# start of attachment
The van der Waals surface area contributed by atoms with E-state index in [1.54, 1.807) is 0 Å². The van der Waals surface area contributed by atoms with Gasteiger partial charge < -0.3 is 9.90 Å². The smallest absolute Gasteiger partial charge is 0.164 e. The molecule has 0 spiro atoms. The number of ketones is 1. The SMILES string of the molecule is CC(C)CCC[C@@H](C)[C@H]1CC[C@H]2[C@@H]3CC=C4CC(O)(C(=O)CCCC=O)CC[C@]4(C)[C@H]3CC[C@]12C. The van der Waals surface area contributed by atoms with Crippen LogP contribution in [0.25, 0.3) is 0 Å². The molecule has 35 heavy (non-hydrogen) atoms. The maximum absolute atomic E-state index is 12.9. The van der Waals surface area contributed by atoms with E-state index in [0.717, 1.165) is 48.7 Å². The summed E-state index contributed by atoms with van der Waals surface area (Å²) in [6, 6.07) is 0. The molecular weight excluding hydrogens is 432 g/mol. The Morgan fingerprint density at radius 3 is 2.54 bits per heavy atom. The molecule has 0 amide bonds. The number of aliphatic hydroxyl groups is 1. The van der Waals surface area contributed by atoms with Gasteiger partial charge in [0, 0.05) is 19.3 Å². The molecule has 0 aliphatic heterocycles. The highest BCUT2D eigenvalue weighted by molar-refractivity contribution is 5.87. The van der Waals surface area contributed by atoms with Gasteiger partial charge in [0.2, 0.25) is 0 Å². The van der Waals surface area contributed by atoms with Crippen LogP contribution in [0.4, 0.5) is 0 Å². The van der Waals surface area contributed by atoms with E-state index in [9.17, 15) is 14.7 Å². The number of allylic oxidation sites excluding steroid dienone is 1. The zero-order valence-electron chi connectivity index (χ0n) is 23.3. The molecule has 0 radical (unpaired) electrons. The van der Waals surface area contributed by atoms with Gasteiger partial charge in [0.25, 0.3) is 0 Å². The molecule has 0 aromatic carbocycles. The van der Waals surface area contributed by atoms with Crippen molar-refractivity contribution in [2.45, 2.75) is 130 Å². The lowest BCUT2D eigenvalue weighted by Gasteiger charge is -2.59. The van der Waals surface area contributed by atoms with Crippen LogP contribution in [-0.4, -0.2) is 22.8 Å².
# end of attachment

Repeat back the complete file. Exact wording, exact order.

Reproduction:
The van der Waals surface area contributed by atoms with E-state index in [1.54, 1.807) is 0 Å². The van der Waals surface area contributed by atoms with Gasteiger partial charge < -0.3 is 9.90 Å². The smallest absolute Gasteiger partial charge is 0.164 e. The molecule has 0 spiro atoms. The number of ketones is 1. The SMILES string of the molecule is CC(C)CCC[C@@H](C)[C@H]1CC[C@H]2[C@@H]3CC=C4CC(O)(C(=O)CCCC=O)CC[C@]4(C)[C@H]3CC[C@]12C. The van der Waals surface area contributed by atoms with Crippen LogP contribution in [0.25, 0.3) is 0 Å². The molecule has 35 heavy (non-hydrogen) atoms. The maximum absolute atomic E-state index is 12.9. The van der Waals surface area contributed by atoms with E-state index in [0.717, 1.165) is 48.7 Å². The summed E-state index contributed by atoms with van der Waals surface area (Å²) in [6, 6.07) is 0. The molecular weight excluding hydrogens is 432 g/mol. The Morgan fingerprint density at radius 3 is 2.54 bits per heavy atom. The molecule has 0 amide bonds. The number of aliphatic hydroxyl groups is 1. The van der Waals surface area contributed by atoms with Gasteiger partial charge in [0, 0.05) is 19.3 Å². The molecule has 0 aliphatic heterocycles. The highest BCUT2D eigenvalue weighted by molar-refractivity contribution is 5.87. The van der Waals surface area contributed by atoms with Gasteiger partial charge in [0.2, 0.25) is 0 Å². The van der Waals surface area contributed by atoms with Crippen LogP contribution in [0.4, 0.5) is 0 Å². The van der Waals surface area contributed by atoms with E-state index in [9.17, 15) is 14.7 Å². The number of allylic oxidation sites excluding steroid dienone is 1. The zero-order valence-electron chi connectivity index (χ0n) is 23.3. The molecule has 0 radical (unpaired) electrons. The van der Waals surface area contributed by atoms with Gasteiger partial charge in [0.25, 0.3) is 0 Å². The molecule has 0 aromatic carbocycles. The van der Waals surface area contributed by atoms with Crippen molar-refractivity contribution in [2.45, 2.75) is 130 Å². The lowest BCUT2D eigenvalue weighted by Gasteiger charge is -2.59. The van der Waals surface area contributed by atoms with Crippen LogP contribution in [-0.4, -0.2) is 22.8 Å².